Grey Thoughts
Morality and God
I just completed my second semester of a Philosophy Masters and one of the subjects I did was an introduction to ethics. The 'text' and I use that term loosely, was Blackburn's "A very short introduction to ethics" where the author doesn't try very hard to reveal his disdain (and ultimately his manifest lack of understanding) of Christianity and Christian Morality.

Most people think Christian morality is all about following the rules (What is known as 'deontological ethics'). The ten commandments and all that. I can only conclude that this misunderstanding comes from the Catholic church's somewhat (and understandable) misunderstood teachings. The thing is, Jesus taught quite clearly that it isn't just your actions, but your heart that matters. If you lust after someone, that's adultery. If you hate someone, that's murder. (It also mentions this idea hundreds of years before Aristotle/Plato, who are normally talked about as the founders of virtue ethics. See Isaiah 29:13)

Christian ethics is therefore more what is known as virtue ethics. That is, the moral question is are you there right kind of person, as opposed to do you do the right actions or cause the right consequences. So what 'virtues' are considered good virtues? There is a simple answer and a more complex answer.

The simple answer is also supplied by Jesus. 'Love the Lord your God with all your heart, soul, mind and strength, and love your neighbour as yourself'. Jesus then goes on to explain that everyone is your 'neighbour'. Having this as the virtue that is good means that other things considered as virtues (e.g. compassion) are only good in light of their being loving. (Handily resolving any conflicts between the many virtues which is put foward as a problem for virtue ethics)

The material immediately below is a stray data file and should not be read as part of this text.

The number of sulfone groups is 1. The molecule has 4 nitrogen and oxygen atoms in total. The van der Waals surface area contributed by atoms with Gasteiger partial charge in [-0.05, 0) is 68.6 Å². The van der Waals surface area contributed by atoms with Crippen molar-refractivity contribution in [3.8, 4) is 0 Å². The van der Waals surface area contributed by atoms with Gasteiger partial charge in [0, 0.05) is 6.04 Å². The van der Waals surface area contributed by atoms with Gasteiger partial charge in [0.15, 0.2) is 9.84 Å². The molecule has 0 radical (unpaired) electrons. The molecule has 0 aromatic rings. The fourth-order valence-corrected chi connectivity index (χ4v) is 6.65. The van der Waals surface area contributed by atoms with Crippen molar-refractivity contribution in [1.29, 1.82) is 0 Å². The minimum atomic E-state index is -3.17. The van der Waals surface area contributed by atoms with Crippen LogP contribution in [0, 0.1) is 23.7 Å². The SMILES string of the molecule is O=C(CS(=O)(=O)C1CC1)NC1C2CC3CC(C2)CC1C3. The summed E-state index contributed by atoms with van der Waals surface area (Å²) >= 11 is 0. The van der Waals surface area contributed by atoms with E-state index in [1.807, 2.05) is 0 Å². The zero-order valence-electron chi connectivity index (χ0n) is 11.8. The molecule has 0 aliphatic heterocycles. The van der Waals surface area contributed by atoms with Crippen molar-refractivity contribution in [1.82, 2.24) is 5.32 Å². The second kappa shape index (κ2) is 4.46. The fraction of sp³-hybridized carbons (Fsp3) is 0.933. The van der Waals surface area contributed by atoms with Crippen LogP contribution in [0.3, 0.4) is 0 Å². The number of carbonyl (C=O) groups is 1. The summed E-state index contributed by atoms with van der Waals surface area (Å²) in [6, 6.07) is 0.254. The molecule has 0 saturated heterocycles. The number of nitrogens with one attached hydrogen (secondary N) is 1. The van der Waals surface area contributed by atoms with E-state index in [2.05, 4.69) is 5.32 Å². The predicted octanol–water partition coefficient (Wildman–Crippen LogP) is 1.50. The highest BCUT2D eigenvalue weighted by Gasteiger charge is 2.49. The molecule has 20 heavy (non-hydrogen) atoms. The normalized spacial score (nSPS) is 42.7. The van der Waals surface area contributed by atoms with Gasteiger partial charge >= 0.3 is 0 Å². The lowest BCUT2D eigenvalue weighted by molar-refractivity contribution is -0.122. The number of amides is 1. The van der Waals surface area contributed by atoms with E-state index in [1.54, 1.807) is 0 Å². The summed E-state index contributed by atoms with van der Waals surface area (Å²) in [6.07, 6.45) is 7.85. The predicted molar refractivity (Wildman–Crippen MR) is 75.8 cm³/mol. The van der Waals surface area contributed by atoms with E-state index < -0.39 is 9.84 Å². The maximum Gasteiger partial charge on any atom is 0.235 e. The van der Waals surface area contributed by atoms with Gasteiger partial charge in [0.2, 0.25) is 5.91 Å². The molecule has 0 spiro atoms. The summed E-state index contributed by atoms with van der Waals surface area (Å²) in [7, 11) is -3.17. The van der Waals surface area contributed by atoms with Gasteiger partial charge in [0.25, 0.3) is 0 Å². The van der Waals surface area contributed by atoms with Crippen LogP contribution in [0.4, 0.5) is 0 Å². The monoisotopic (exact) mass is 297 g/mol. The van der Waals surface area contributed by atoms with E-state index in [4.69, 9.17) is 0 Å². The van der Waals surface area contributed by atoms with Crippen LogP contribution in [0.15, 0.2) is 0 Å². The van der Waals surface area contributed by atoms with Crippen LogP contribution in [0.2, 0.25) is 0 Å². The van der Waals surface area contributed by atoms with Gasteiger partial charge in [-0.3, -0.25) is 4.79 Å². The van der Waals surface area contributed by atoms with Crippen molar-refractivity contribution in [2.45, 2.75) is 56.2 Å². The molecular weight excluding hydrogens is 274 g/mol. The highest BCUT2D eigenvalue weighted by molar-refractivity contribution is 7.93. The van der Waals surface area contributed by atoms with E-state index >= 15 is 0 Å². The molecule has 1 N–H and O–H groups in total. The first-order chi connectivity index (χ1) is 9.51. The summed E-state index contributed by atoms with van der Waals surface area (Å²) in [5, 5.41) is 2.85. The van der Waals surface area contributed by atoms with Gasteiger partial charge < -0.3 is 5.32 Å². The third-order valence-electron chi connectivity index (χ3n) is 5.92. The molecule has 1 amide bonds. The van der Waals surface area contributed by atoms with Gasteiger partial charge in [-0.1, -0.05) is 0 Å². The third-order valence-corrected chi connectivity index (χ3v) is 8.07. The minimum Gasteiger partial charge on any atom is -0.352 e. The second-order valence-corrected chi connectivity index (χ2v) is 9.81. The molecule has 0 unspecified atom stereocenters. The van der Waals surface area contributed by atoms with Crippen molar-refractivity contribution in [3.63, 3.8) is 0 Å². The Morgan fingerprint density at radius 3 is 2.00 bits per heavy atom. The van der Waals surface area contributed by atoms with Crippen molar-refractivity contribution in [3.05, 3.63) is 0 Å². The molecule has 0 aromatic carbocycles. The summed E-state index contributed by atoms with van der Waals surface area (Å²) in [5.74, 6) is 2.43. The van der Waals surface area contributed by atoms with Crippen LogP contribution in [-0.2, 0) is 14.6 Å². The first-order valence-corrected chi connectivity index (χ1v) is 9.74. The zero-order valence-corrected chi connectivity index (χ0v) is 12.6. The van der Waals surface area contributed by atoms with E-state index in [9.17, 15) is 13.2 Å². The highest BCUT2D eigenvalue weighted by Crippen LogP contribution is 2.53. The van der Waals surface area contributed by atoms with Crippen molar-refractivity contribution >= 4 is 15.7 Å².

The complex answer is investigating what it really means to love God and your neighbours. Dr. J. Budziszewski defines loves as a 'commitment of the will to the true good of another person'. Curiously, this means that Christian virtue is wanting to get the best consquences (i.e. the true good) for other people. (which brings us close to 'consequentialism' which defines an action as moral if it maximises the good consequences). The question then do we know what the true good is and how do we know what actions will bring about those consequences?

The bible again provides the answers. How? It tells us about certain rules that we can follow. Yes, we are back to the 10 commandments. The instruction to love God and neighbour was followed by pointing out that ALL the laws of Moses and the prophets were designed to fulfill this idea of love. (which brings us back to deontological ethics)

Of course, in the original notion of Aristotlean virtue ethics, the way to become the right kind (i.e. virtuous) of person was to practice doing the things that a right kind of person would do. The bible also says the same thing, saying that we should train our children in righteousness (so they do not depart - Prov 22:6,) and that the bible is useful for training in righteousness.

Ultimately, this means that Christianity is about virtue ethics, but the virtue is one which tries to maximise consequences by following rules set out by the one who would know how to maximise those consequences, God. A kind of deontological virtue consequentialism.

One final point to note is that, as Blackburn notes, the atheistic philosophers (almost all philosophy at my uni is done on the assumption of atheism) have no answer as to why anything is 'moral'. There is no such thing as morality in a mechanistic universe with no supernatural. This is why the argument from morality is, in my opinion, a great argument for the existence of God.
Just for some clarification: You don't mean that Jesus was preaching virtue ethics before Aristotle/Plato, do you? They existed hundreds of years before Christ.
The bible was teaching virtue ethics before Aristotle/Plato. This was before Jesus was born.

I always find it interesting how often people bring up how Christianity was influenced heavily by Plato, yet never think that maybe Plato and Aristotle were influenced by the Bible....
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